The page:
Snow started falling on Friday night and continued to fall gently for much of Saturday. Our Winter Mountaineering Course started off with snow anchors and rope skills for grade I and II gullies in Broad Gully on Stob Coire nan Lochan while Simon and Rich climbed Central Gully Right Hand on Ben Nevis. Sunday gave us a little more snow and not quite as much sunshine as we thought we would get but the mountaineering course enjoyed Ledge Route and Rich and Simon brushed the powder snow off Castle Ridge. Today we had beautiful sunshine after a hard frost and I got to Alltnafeadh just as the sun rose to meet Geaspar and Maghnus.
We climbed North Buttress on Buachaille Etive Mor which, as always, was brilliant. The cloud blowing around the buttresses mostly cleared away so we had the views across Rannoch Moor and in all directions from the summit of Stob Dearg. Geaspar and Maghnus have done a good amount of climbing in the Alps and here in Scotland so they were straight into the technical mixed climbing on the route today. The snow was not at all helpful being dry and powdery, and there was a good amount of verglas on the rocks lower down. In fact the walk down was probably the trickiest part of the day, trying to avoid the ice on the rocks on the path.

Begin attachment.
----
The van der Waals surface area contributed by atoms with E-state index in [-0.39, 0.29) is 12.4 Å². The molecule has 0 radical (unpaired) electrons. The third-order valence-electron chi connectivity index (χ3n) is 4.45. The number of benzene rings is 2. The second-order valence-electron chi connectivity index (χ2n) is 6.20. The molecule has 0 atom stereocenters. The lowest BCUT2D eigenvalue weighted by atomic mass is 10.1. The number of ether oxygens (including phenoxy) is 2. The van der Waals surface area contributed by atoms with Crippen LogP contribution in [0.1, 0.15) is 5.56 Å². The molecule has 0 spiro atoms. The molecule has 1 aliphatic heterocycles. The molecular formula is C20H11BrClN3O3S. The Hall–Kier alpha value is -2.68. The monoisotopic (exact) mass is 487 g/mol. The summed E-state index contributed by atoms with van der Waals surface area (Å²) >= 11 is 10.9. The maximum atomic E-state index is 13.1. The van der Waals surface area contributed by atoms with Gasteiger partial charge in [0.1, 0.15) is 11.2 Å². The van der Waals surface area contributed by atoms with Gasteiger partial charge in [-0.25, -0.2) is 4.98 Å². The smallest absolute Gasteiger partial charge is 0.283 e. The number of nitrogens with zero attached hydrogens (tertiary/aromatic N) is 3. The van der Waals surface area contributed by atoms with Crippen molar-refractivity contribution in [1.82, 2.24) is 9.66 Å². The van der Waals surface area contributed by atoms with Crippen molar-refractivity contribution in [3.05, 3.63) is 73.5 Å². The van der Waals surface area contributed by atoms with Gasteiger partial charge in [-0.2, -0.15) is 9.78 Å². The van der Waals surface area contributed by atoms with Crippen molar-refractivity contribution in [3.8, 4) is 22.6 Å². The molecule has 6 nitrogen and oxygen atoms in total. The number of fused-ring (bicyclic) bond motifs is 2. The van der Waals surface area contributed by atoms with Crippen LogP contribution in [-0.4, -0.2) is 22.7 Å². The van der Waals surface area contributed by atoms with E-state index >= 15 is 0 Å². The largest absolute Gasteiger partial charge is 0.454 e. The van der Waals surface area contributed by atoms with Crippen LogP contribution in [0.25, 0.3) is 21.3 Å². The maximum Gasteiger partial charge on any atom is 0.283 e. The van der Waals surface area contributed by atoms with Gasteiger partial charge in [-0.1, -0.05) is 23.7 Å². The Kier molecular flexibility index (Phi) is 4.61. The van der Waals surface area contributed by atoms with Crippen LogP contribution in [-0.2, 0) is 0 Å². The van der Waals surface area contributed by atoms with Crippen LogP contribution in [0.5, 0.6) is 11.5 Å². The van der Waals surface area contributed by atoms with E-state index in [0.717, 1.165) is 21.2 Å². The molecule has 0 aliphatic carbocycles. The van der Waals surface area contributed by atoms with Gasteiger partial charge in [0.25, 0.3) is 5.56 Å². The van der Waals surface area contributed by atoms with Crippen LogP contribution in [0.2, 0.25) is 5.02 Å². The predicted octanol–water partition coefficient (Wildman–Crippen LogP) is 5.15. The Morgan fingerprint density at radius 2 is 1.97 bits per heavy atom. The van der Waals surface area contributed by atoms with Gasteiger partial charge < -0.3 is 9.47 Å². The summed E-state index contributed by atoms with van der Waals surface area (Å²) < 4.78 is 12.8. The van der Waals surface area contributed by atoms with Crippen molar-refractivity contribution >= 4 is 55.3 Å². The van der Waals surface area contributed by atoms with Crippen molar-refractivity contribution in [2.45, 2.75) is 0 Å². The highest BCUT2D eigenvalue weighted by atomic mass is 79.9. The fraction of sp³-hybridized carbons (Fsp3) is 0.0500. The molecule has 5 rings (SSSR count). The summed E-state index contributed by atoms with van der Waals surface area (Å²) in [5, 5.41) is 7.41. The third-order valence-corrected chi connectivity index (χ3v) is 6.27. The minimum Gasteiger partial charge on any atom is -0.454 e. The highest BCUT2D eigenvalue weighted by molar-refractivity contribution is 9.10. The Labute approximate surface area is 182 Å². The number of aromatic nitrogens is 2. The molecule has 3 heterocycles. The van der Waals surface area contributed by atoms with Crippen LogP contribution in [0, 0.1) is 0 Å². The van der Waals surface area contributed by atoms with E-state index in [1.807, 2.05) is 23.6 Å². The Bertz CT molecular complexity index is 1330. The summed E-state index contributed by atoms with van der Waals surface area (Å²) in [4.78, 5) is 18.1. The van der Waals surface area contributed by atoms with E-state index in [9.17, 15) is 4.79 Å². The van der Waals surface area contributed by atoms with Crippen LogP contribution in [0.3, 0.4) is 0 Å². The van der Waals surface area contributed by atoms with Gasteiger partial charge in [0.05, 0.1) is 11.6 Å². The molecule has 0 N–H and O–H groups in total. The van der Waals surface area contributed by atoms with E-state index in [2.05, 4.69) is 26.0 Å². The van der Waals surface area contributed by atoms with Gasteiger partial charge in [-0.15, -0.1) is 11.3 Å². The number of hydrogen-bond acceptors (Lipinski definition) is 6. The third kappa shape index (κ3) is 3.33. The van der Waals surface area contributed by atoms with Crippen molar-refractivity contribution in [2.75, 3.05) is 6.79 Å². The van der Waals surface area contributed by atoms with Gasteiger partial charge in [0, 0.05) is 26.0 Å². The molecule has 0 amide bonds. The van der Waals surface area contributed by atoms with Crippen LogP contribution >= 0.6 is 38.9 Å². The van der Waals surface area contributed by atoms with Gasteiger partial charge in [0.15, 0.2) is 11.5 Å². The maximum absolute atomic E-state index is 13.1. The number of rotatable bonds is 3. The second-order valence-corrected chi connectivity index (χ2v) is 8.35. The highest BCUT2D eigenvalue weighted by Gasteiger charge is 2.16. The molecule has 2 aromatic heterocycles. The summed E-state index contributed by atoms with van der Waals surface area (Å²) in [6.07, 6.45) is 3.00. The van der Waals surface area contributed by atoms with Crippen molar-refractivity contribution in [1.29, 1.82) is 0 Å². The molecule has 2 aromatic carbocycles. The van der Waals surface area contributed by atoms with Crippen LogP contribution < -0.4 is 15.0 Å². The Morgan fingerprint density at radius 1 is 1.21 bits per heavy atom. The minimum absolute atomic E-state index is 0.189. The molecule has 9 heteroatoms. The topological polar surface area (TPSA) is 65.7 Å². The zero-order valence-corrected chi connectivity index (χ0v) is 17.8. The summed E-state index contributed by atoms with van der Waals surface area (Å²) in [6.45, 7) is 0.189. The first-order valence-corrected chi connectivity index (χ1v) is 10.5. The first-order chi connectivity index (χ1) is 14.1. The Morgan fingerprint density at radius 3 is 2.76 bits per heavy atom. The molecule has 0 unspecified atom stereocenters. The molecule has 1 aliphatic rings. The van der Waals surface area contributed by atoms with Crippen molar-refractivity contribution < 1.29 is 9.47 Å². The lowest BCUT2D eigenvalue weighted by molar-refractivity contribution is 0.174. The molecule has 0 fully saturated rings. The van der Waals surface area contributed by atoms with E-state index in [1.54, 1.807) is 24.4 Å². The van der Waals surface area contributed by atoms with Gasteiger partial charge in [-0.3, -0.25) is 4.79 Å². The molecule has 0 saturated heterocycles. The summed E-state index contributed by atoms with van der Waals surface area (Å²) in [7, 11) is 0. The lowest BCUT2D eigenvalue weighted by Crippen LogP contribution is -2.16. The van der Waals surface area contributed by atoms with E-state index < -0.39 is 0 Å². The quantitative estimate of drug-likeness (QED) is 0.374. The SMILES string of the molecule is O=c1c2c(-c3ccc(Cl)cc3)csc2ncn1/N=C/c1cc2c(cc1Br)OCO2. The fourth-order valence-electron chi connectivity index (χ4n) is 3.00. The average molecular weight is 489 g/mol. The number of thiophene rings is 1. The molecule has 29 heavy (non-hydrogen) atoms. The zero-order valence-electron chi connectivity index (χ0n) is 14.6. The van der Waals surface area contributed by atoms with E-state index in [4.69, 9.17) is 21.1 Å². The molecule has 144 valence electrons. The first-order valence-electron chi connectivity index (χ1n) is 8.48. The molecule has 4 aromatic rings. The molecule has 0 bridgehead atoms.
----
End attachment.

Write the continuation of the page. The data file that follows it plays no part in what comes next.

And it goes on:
The route is very dry and the loose rocks in the cracks and chimneys are rattling around. This is the same everywhere - there was a lot of rock fall in Number Three Gully on Ben Nevis yesterday, much of which came from a team on Sake on Number Three Gully Buttress. It sounds like they had a very exciting time and were unfortunate to find such loose rock on their route. We certainly don't have ideal winter climbing conditions so take care out there and bide your time. Scarcity of opportunity can influence our decision making - it's a human trap we can all too easily fall into.
Self reliance is a fundamental principle of mountaineering. By participating we accept this and take responsibility for the decisions we make. These blog posts and conditions reports are intended to help you make good decisions. They do not remove the need for you to make your own judgements when out in the hills.